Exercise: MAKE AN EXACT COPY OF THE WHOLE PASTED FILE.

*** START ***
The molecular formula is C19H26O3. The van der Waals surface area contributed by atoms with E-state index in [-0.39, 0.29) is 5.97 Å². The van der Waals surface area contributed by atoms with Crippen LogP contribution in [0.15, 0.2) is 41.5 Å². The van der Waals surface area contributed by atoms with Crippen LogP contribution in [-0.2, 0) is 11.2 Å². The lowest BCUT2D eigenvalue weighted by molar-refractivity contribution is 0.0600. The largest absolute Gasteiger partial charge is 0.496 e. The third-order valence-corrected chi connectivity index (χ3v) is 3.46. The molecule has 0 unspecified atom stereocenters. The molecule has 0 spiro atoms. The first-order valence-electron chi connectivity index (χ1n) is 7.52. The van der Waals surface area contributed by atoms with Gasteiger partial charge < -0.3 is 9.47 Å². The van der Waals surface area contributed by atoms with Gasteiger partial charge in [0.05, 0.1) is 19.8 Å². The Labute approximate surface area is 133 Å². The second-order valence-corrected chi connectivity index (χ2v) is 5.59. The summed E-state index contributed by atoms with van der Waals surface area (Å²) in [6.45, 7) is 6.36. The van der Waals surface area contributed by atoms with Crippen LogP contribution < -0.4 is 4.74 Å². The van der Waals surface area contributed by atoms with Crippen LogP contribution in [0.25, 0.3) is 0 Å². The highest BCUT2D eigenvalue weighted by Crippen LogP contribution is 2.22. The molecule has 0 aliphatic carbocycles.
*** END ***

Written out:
The molecular formula is C19H26O3. The van der Waals surface area contributed by atoms with E-state index in [-0.39, 0.29) is 5.97 Å². The van der Waals surface area contributed by atoms with Crippen LogP contribution in [0.15, 0.2) is 41.5 Å². The van der Waals surface area contributed by atoms with Crippen LogP contribution in [-0.2, 0) is 11.2 Å². The lowest BCUT2D eigenvalue weighted by molar-refractivity contribution is 0.0600. The largest absolute Gasteiger partial charge is 0.496 e. The third-order valence-corrected chi connectivity index (χ3v) is 3.46. The molecule has 0 unspecified atom stereocenters. The molecule has 0 spiro atoms. The first-order valence-electron chi connectivity index (χ1n) is 7.52. The van der Waals surface area contributed by atoms with Gasteiger partial charge < -0.3 is 9.47 Å². The van der Waals surface area contributed by atoms with Gasteiger partial charge in [0.05, 0.1) is 19.8 Å². The Labute approximate surface area is 133 Å². The second-order valence-corrected chi connectivity index (χ2v) is 5.59. The summed E-state index contributed by atoms with van der Waals surface area (Å²) in [6.45, 7) is 6.36. The van der Waals surface area contributed by atoms with Crippen LogP contribution < -0.4 is 4.74 Å². The van der Waals surface area contributed by atoms with Crippen LogP contribution in [0.25, 0.3) is 0 Å². The highest BCUT2D eigenvalue weighted by Crippen LogP contribution is 2.22. The molecule has 0 aliphatic carbocycles.